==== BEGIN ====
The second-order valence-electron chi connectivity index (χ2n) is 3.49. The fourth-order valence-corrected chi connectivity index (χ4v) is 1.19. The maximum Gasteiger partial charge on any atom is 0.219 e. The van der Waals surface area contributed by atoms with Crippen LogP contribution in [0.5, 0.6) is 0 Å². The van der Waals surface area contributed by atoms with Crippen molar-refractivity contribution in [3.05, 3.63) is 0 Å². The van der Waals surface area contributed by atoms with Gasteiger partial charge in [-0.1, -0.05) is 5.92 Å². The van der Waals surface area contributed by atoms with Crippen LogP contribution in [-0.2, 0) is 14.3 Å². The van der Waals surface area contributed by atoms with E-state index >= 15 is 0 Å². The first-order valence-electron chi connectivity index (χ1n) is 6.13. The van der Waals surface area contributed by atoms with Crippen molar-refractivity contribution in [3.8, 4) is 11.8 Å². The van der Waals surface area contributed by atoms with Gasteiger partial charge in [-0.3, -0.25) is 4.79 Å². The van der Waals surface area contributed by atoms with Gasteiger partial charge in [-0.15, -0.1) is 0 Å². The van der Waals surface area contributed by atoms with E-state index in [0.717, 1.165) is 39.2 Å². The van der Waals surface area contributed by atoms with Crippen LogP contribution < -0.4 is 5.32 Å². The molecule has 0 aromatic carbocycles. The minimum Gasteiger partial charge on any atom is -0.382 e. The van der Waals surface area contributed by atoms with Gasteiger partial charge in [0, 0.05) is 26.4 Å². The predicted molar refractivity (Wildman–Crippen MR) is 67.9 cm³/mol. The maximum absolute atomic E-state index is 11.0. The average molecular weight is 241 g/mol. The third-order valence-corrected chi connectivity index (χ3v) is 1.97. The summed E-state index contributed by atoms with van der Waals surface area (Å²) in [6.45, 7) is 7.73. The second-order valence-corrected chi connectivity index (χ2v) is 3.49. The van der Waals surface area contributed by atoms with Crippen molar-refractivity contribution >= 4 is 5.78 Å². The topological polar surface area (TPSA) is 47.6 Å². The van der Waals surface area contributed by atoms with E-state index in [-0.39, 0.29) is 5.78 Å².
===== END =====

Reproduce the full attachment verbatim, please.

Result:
The second-order valence-electron chi connectivity index (χ2n) is 3.49. The fourth-order valence-corrected chi connectivity index (χ4v) is 1.19. The maximum Gasteiger partial charge on any atom is 0.219 e. The van der Waals surface area contributed by atoms with Crippen LogP contribution in [0.5, 0.6) is 0 Å². The van der Waals surface area contributed by atoms with Crippen molar-refractivity contribution in [3.05, 3.63) is 0 Å². The van der Waals surface area contributed by atoms with Gasteiger partial charge in [-0.1, -0.05) is 5.92 Å². The van der Waals surface area contributed by atoms with Crippen LogP contribution in [-0.2, 0) is 14.3 Å². The van der Waals surface area contributed by atoms with E-state index >= 15 is 0 Å². The first-order valence-electron chi connectivity index (χ1n) is 6.13. The van der Waals surface area contributed by atoms with Crippen molar-refractivity contribution in [3.8, 4) is 11.8 Å². The van der Waals surface area contributed by atoms with Gasteiger partial charge in [-0.3, -0.25) is 4.79 Å². The van der Waals surface area contributed by atoms with Gasteiger partial charge in [-0.15, -0.1) is 0 Å². The van der Waals surface area contributed by atoms with E-state index in [0.717, 1.165) is 39.2 Å². The van der Waals surface area contributed by atoms with Crippen LogP contribution < -0.4 is 5.32 Å². The molecule has 0 aromatic carbocycles. The minimum Gasteiger partial charge on any atom is -0.382 e. The van der Waals surface area contributed by atoms with Gasteiger partial charge in [0, 0.05) is 26.4 Å². The predicted molar refractivity (Wildman–Crippen MR) is 67.9 cm³/mol. The maximum absolute atomic E-state index is 11.0. The average molecular weight is 241 g/mol. The third-order valence-corrected chi connectivity index (χ3v) is 1.97. The summed E-state index contributed by atoms with van der Waals surface area (Å²) in [6.45, 7) is 7.73. The second-order valence-corrected chi connectivity index (χ2v) is 3.49. The van der Waals surface area contributed by atoms with Crippen molar-refractivity contribution >= 4 is 5.78 Å². The topological polar surface area (TPSA) is 47.6 Å². The van der Waals surface area contributed by atoms with E-state index in [-0.39, 0.29) is 5.78 Å².